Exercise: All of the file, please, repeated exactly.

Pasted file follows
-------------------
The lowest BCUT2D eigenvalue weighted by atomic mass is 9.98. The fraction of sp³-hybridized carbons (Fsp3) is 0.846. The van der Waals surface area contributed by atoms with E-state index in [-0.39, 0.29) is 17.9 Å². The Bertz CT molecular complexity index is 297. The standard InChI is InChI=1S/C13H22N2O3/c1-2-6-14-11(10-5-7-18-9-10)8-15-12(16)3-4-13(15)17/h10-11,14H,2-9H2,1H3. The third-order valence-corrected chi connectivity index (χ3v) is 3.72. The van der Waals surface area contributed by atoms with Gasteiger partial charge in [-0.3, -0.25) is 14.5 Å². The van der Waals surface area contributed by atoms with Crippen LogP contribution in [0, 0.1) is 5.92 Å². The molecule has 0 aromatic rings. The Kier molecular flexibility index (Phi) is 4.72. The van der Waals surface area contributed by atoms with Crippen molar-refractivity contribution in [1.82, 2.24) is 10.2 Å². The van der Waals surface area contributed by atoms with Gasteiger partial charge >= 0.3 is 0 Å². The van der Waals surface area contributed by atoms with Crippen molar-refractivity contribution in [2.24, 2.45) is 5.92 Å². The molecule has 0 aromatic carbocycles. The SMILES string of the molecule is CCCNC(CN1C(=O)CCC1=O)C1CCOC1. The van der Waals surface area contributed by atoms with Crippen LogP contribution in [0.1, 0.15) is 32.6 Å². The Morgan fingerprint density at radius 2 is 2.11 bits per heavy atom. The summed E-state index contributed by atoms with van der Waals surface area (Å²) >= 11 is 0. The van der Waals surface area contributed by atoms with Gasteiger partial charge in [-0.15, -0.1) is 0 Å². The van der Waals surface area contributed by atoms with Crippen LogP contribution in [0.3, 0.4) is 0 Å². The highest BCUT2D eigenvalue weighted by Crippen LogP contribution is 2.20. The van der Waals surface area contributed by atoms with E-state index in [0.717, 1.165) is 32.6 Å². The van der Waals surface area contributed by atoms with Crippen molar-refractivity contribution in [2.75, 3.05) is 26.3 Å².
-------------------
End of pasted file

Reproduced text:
The lowest BCUT2D eigenvalue weighted by atomic mass is 9.98. The fraction of sp³-hybridized carbons (Fsp3) is 0.846. The van der Waals surface area contributed by atoms with E-state index in [-0.39, 0.29) is 17.9 Å². The Bertz CT molecular complexity index is 297. The standard InChI is InChI=1S/C13H22N2O3/c1-2-6-14-11(10-5-7-18-9-10)8-15-12(16)3-4-13(15)17/h10-11,14H,2-9H2,1H3. The third-order valence-corrected chi connectivity index (χ3v) is 3.72. The van der Waals surface area contributed by atoms with Gasteiger partial charge in [-0.3, -0.25) is 14.5 Å². The van der Waals surface area contributed by atoms with Crippen LogP contribution in [0, 0.1) is 5.92 Å². The molecule has 0 aromatic rings. The Kier molecular flexibility index (Phi) is 4.72. The van der Waals surface area contributed by atoms with Crippen molar-refractivity contribution in [1.82, 2.24) is 10.2 Å². The van der Waals surface area contributed by atoms with Gasteiger partial charge >= 0.3 is 0 Å². The van der Waals surface area contributed by atoms with Crippen molar-refractivity contribution in [2.24, 2.45) is 5.92 Å². The molecule has 0 aromatic carbocycles. The SMILES string of the molecule is CCCNC(CN1C(=O)CCC1=O)C1CCOC1. The van der Waals surface area contributed by atoms with Crippen LogP contribution in [0.1, 0.15) is 32.6 Å². The Morgan fingerprint density at radius 2 is 2.11 bits per heavy atom. The summed E-state index contributed by atoms with van der Waals surface area (Å²) >= 11 is 0. The van der Waals surface area contributed by atoms with Gasteiger partial charge in [-0.15, -0.1) is 0 Å². The van der Waals surface area contributed by atoms with Crippen LogP contribution in [0.3, 0.4) is 0 Å². The highest BCUT2D eigenvalue weighted by Crippen LogP contribution is 2.20. The van der Waals surface area contributed by atoms with E-state index in [0.717, 1.165) is 32.6 Å². The van der Waals surface area contributed by atoms with Crippen molar-refractivity contribution in [2.75, 3.05) is 26.3 Å².